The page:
Jan Gossaert, Adam and Eve, c1520We are spoilt for the number of prints by Dürer, including his famous woodcut of a rhinoceros (1515), a creature that he’d never seen in real life and here portrayed as if armour-plated and clad in chainmail. Then there is the daintily elegant study of a greyhound, drawn in about 1500, which was the same year Dürer painted his best-known self-portrait, the one in which he gazes out at us like Christ. Meanwhile, one of his most stunning engravings is St Jerome in his Study, 1524, impressive not only as a study in perspective, but for its softly variegated tones.

From here we encounter Lucas Cranach the Elder’s The Judgement of Paris, 1530-35, and from the Netherlands Jan Gossaert’s embracing Adam and Eve, c1520 (image left), and Hans Memling’s beguilingly sombre Portrait of a Young Man, c1475-80. And then, wonderfully, Pieter Bruegel The Elder’s Massacre of the Innocents, 1565-67 (main image), a wintry, panoramic scene that ostensibly depicts the slaying of the young under the orders of King Herod. However, as we see in the nearby infra-red image, the slaughtered infants were painted over by a later artist with details such as bundles, food and animals. If you look hard, you can just about catch shadowy glimpses beneath the over-painted surface.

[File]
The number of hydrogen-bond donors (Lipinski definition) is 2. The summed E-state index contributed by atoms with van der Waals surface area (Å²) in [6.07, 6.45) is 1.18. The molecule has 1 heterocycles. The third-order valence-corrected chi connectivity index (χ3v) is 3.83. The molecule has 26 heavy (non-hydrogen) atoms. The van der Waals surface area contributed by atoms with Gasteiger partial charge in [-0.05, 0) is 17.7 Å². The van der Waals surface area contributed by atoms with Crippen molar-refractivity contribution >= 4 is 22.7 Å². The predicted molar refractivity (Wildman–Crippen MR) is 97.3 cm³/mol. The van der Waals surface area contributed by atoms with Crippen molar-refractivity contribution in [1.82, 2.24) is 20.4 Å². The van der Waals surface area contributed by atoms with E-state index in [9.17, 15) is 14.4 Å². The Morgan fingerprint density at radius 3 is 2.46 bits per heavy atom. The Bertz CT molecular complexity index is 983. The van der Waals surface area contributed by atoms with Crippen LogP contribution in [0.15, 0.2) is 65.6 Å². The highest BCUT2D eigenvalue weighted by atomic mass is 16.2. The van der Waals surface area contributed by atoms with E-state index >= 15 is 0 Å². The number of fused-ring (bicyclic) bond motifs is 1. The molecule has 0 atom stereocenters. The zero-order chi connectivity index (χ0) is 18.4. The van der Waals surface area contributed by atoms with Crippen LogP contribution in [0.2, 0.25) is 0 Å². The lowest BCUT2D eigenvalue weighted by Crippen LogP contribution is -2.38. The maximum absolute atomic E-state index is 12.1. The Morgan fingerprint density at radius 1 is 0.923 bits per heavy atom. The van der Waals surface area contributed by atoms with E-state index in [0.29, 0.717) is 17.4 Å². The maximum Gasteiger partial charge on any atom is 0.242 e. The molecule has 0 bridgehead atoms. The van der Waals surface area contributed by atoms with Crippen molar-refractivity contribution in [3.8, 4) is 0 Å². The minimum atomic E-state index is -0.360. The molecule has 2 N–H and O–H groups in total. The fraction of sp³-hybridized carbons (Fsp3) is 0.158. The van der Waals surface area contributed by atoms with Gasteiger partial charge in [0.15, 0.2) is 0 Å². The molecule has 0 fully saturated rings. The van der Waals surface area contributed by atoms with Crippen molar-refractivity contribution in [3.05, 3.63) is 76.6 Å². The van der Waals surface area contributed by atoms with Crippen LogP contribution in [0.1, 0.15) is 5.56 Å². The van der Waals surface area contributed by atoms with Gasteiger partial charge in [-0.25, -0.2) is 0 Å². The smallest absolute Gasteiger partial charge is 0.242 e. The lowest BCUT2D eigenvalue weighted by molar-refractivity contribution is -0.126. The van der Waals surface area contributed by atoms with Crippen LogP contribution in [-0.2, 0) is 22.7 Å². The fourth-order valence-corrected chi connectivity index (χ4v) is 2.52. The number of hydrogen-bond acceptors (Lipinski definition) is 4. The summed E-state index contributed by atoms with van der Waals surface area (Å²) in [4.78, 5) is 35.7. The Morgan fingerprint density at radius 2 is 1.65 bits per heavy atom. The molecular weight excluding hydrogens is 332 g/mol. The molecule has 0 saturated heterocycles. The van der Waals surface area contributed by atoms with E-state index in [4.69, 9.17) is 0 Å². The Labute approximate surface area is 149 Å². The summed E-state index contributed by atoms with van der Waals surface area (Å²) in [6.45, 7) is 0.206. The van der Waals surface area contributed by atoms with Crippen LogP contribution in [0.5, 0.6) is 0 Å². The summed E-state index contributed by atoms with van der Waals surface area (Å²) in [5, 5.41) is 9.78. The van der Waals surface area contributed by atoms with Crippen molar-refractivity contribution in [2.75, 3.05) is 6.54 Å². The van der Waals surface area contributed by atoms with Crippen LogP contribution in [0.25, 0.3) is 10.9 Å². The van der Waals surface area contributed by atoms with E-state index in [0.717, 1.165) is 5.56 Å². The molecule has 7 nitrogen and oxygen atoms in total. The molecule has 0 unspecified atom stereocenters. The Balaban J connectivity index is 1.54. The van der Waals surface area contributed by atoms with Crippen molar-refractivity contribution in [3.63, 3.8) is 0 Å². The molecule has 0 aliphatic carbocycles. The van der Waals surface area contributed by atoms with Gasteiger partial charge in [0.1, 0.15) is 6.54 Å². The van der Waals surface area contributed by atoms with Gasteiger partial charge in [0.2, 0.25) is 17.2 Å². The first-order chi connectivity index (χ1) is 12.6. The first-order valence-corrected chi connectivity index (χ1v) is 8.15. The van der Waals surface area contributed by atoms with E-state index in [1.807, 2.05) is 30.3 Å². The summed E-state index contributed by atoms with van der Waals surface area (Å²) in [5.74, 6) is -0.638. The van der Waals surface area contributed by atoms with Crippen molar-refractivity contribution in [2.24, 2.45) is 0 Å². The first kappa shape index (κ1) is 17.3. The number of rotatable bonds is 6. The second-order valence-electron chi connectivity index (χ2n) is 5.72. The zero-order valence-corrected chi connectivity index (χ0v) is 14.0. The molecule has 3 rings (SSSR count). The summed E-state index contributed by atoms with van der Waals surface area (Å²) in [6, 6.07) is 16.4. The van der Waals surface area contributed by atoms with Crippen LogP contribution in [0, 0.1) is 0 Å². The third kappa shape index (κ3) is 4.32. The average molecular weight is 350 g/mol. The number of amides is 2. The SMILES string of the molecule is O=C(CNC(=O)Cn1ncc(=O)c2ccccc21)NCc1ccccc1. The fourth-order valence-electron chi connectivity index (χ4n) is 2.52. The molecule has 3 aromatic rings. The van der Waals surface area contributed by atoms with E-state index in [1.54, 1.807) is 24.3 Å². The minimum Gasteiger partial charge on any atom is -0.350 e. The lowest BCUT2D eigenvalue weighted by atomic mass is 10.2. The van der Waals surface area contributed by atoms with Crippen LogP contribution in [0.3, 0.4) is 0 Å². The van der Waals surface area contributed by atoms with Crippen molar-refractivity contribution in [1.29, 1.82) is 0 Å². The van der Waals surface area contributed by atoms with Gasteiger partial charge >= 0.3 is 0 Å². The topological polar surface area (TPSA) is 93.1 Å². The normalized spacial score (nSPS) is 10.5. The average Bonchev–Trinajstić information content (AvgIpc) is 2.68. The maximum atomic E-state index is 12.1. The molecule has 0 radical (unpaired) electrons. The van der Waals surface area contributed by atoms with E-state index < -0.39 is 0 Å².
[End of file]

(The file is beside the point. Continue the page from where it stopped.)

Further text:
This is an exhibition that ranges across Germany, the Netherlands, France and the Holy Roman Empire. The unsettling sight of a ghost of a Bruegal infant notwithstanding, it is full of senusal delights.     

Portraits and mythological scenes have largely usurped religious ones, or else made religion appear a little more earthbound

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A really marvelous exhibition, beautifully curated & hung. So many treasures here that are not mentioned in the review. And the (2) catalogues are excellent too, with exquisite layout & colour repro.